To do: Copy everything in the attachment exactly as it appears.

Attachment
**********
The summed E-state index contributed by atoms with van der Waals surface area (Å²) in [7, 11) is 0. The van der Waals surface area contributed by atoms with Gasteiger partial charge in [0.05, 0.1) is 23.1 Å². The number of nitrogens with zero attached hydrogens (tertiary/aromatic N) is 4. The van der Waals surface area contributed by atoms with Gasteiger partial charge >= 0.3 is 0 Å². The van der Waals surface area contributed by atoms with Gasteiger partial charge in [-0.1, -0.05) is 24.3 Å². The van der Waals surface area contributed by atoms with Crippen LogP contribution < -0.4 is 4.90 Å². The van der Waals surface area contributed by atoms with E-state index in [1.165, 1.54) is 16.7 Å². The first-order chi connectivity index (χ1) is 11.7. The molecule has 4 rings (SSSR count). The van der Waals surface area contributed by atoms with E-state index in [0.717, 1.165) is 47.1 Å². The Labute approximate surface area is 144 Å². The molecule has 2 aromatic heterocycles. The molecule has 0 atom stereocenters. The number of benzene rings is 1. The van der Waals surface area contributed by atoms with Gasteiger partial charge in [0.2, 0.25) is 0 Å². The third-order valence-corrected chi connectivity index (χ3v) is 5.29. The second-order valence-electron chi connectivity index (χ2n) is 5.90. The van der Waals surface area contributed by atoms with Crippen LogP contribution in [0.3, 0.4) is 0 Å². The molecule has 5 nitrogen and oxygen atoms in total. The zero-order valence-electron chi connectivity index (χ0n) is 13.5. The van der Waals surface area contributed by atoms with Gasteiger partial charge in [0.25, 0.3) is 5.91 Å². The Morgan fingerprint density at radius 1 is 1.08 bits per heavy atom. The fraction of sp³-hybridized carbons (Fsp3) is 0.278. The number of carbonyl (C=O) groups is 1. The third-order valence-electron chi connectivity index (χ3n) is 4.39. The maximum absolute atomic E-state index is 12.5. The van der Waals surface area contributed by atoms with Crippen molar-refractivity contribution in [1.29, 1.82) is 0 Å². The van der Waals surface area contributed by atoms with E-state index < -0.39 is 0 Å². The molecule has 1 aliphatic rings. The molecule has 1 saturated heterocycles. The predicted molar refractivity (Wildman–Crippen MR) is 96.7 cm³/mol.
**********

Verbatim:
The summed E-state index contributed by atoms with van der Waals surface area (Å²) in [7, 11) is 0. The van der Waals surface area contributed by atoms with Gasteiger partial charge in [0.05, 0.1) is 23.1 Å². The number of nitrogens with zero attached hydrogens (tertiary/aromatic N) is 4. The van der Waals surface area contributed by atoms with Gasteiger partial charge >= 0.3 is 0 Å². The van der Waals surface area contributed by atoms with Gasteiger partial charge in [-0.1, -0.05) is 24.3 Å². The van der Waals surface area contributed by atoms with Crippen LogP contribution < -0.4 is 4.90 Å². The van der Waals surface area contributed by atoms with E-state index in [1.165, 1.54) is 16.7 Å². The first-order chi connectivity index (χ1) is 11.7. The molecule has 4 rings (SSSR count). The van der Waals surface area contributed by atoms with E-state index in [0.717, 1.165) is 47.1 Å². The Labute approximate surface area is 144 Å². The molecule has 2 aromatic heterocycles. The molecule has 0 atom stereocenters. The number of benzene rings is 1. The van der Waals surface area contributed by atoms with Gasteiger partial charge in [0.2, 0.25) is 0 Å². The third-order valence-corrected chi connectivity index (χ3v) is 5.29. The second-order valence-electron chi connectivity index (χ2n) is 5.90. The van der Waals surface area contributed by atoms with Crippen LogP contribution in [0.3, 0.4) is 0 Å². The molecule has 5 nitrogen and oxygen atoms in total. The zero-order valence-electron chi connectivity index (χ0n) is 13.5. The van der Waals surface area contributed by atoms with Gasteiger partial charge in [0.25, 0.3) is 5.91 Å². The Morgan fingerprint density at radius 1 is 1.08 bits per heavy atom. The fraction of sp³-hybridized carbons (Fsp3) is 0.278. The number of carbonyl (C=O) groups is 1. The third-order valence-electron chi connectivity index (χ3n) is 4.39. The maximum absolute atomic E-state index is 12.5. The van der Waals surface area contributed by atoms with Crippen molar-refractivity contribution in [1.29, 1.82) is 0 Å². The van der Waals surface area contributed by atoms with E-state index < -0.39 is 0 Å². The molecule has 1 aliphatic rings. The molecule has 1 saturated heterocycles. The predicted molar refractivity (Wildman–Crippen MR) is 96.7 cm³/mol.